From pv magazine Global
A group of researchers from the Massachusetts Institute of Technology (MIT) and the US Department of Energy’s National Renewable Energy Laboratory (NREL) has fabricated a thermophotovoltaic (TPV) cell that is able to harvest high-energy photons from a white-hot heat source and convert them into electricity.
The device is described as a heat engine with no moving parts that is able to produce power from a heat source of between 1,900 to 2,400 C. This concept is known as thermal energy grid storage (TEGS) and consists of a low-cost, grid-scale energy storage technology that uses TPVs to convert heat to electricity above 2,000 C. “It is a battery that takes in electricity, converts it to high-temperature heat, stores the heat and then converts it back to electricity by TPVs on demand,” the US group explained.
The system was built with two-junction TPV devices comprising III–V materials with bandgaps between 1.0 and 1.4 eV that were optimised for the planned temperature range and TEGS applications. These cells utilise band-edge spectral filtering to obtain high efficiency, using highly reflective back surface reflectors to reject unusable sub-bandgap radiation back to the emitter.
The scientists tested several system configurations and a thermophotovoltaic device with bandgaps between 1.2 and 1.4 eV was found to have the highest efficiency at 41.1% operating at a power density of 2.39 W cm–2 and an emitter temperature of 2,400 C. Another device with a 1.2/1.0 eV bandgap reached a maximum efficiency of 39.3%, at a power density of 1.8 W cm–2 and an emitter temperature of 2,127 C.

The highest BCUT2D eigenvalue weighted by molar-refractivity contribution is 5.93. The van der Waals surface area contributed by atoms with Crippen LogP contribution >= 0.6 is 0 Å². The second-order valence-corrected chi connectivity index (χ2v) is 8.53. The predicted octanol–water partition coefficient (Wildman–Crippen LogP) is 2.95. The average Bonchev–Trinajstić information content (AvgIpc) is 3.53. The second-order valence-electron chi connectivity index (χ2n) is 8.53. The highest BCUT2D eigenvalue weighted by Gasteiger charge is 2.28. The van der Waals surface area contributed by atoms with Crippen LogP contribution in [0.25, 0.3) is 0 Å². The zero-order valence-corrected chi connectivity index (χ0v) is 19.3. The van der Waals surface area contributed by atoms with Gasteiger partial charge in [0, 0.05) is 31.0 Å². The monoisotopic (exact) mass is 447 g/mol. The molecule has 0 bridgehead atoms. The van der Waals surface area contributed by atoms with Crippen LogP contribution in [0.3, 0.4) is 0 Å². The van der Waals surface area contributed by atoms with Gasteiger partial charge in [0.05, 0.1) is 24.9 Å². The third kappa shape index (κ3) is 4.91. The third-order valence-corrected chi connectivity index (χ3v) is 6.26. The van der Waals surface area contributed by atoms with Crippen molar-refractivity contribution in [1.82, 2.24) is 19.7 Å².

The thermophotovoltaic cell should now be integrated into a grid-scale thermal battery. “The system would absorb excess energy from renewable sources such as the sun and store that energy in heavily insulated banks of hot graphite,” the researchers emphasised. “When the energy is needed, such as on overcast days, TPV cells would convert the heat into electricity, and dispatch the energy to a power grid.”
The device was presented in the study “Thermophotovoltaic efficiency of 40%,” which was recently published in nature. Their work demonstrated the main parts of the system in separate, small-scale experiments and the research group is currently working to integrate the parts to demonstrate a fully operational system. “Thermophotovoltaic cells were the last key step toward demonstrating that thermal batteries are a viable concept,” said MIT researcher Asegun Henry. “One of the advantages of solid-state energy converters are that they can operate at higher temperatures with lower maintenance costs because they have no moving parts.”
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